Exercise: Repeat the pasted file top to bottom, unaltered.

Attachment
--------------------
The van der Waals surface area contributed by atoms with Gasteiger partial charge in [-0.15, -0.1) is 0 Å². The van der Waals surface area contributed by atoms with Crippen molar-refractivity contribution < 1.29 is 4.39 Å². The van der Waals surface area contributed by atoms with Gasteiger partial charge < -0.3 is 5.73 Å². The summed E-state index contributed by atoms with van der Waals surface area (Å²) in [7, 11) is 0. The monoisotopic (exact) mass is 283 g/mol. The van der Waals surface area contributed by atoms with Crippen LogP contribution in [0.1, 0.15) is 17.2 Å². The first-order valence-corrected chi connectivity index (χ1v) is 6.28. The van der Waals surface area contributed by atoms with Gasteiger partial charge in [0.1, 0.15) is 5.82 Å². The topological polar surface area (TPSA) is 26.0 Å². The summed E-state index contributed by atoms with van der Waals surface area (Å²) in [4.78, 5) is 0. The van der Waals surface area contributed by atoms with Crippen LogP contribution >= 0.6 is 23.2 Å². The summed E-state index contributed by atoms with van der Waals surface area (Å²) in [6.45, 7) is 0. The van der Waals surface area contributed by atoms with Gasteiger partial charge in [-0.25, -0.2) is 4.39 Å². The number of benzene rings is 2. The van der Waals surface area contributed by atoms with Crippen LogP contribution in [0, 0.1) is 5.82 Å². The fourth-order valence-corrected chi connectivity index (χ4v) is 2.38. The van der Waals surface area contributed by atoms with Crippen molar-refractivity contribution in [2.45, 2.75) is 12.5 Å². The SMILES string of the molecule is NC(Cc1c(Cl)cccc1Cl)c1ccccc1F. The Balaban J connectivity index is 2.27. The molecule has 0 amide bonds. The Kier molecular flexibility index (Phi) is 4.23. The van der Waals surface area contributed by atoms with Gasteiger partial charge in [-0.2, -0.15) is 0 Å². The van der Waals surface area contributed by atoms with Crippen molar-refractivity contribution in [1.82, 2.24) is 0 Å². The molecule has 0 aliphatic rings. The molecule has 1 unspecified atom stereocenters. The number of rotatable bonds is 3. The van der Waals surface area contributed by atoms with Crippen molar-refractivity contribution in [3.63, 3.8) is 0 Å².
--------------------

The van der Waals surface area contributed by atoms with Gasteiger partial charge in [-0.15, -0.1) is 0 Å². The van der Waals surface area contributed by atoms with Crippen molar-refractivity contribution < 1.29 is 4.39 Å². The van der Waals surface area contributed by atoms with Gasteiger partial charge < -0.3 is 5.73 Å². The summed E-state index contributed by atoms with van der Waals surface area (Å²) in [7, 11) is 0. The monoisotopic (exact) mass is 283 g/mol. The van der Waals surface area contributed by atoms with Crippen LogP contribution in [0.1, 0.15) is 17.2 Å². The first-order valence-corrected chi connectivity index (χ1v) is 6.28. The van der Waals surface area contributed by atoms with Gasteiger partial charge in [0.1, 0.15) is 5.82 Å². The topological polar surface area (TPSA) is 26.0 Å². The summed E-state index contributed by atoms with van der Waals surface area (Å²) in [4.78, 5) is 0. The van der Waals surface area contributed by atoms with Crippen LogP contribution >= 0.6 is 23.2 Å². The summed E-state index contributed by atoms with van der Waals surface area (Å²) in [6.45, 7) is 0. The van der Waals surface area contributed by atoms with Gasteiger partial charge in [-0.25, -0.2) is 4.39 Å². The number of benzene rings is 2. The van der Waals surface area contributed by atoms with Crippen LogP contribution in [0, 0.1) is 5.82 Å². The fourth-order valence-corrected chi connectivity index (χ4v) is 2.38. The van der Waals surface area contributed by atoms with Crippen molar-refractivity contribution in [2.45, 2.75) is 12.5 Å². The SMILES string of the molecule is NC(Cc1c(Cl)cccc1Cl)c1ccccc1F. The Balaban J connectivity index is 2.27. The molecule has 0 amide bonds. The Kier molecular flexibility index (Phi) is 4.23. The van der Waals surface area contributed by atoms with Gasteiger partial charge in [-0.2, -0.15) is 0 Å². The van der Waals surface area contributed by atoms with Crippen molar-refractivity contribution in [1.82, 2.24) is 0 Å². The molecule has 0 aliphatic rings. The molecule has 1 unspecified atom stereocenters. The number of rotatable bonds is 3. The van der Waals surface area contributed by atoms with Crippen molar-refractivity contribution in [3.63, 3.8) is 0 Å².